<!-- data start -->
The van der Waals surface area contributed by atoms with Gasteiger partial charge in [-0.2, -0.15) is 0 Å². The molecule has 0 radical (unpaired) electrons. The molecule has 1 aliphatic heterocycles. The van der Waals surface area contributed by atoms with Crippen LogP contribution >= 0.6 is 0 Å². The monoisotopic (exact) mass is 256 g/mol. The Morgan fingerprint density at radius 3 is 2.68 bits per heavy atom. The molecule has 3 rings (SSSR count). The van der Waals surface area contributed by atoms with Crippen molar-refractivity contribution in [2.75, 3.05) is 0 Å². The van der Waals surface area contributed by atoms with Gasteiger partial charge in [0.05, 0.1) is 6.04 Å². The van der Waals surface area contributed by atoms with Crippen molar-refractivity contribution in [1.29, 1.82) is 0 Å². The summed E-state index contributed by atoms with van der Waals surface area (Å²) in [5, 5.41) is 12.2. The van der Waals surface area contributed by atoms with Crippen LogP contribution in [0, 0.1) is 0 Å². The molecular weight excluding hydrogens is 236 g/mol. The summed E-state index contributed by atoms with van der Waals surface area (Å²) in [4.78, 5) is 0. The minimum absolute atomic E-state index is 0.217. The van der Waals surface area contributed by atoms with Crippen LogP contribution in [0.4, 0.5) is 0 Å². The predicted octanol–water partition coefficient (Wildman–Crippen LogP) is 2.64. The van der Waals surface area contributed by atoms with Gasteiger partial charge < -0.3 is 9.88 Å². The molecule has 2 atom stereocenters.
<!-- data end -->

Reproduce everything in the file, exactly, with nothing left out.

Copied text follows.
The van der Waals surface area contributed by atoms with Gasteiger partial charge in [-0.2, -0.15) is 0 Å². The molecule has 0 radical (unpaired) electrons. The molecule has 1 aliphatic heterocycles. The van der Waals surface area contributed by atoms with Crippen LogP contribution >= 0.6 is 0 Å². The monoisotopic (exact) mass is 256 g/mol. The Morgan fingerprint density at radius 3 is 2.68 bits per heavy atom. The molecule has 3 rings (SSSR count). The van der Waals surface area contributed by atoms with Crippen molar-refractivity contribution in [2.75, 3.05) is 0 Å². The van der Waals surface area contributed by atoms with Gasteiger partial charge in [0.05, 0.1) is 6.04 Å². The van der Waals surface area contributed by atoms with Crippen molar-refractivity contribution in [1.29, 1.82) is 0 Å². The summed E-state index contributed by atoms with van der Waals surface area (Å²) in [5, 5.41) is 12.2. The van der Waals surface area contributed by atoms with Crippen LogP contribution in [0, 0.1) is 0 Å². The molecular weight excluding hydrogens is 236 g/mol. The summed E-state index contributed by atoms with van der Waals surface area (Å²) in [4.78, 5) is 0. The minimum absolute atomic E-state index is 0.217. The van der Waals surface area contributed by atoms with Crippen LogP contribution in [0.4, 0.5) is 0 Å². The predicted octanol–water partition coefficient (Wildman–Crippen LogP) is 2.64. The van der Waals surface area contributed by atoms with Gasteiger partial charge < -0.3 is 9.88 Å². The molecule has 2 atom stereocenters.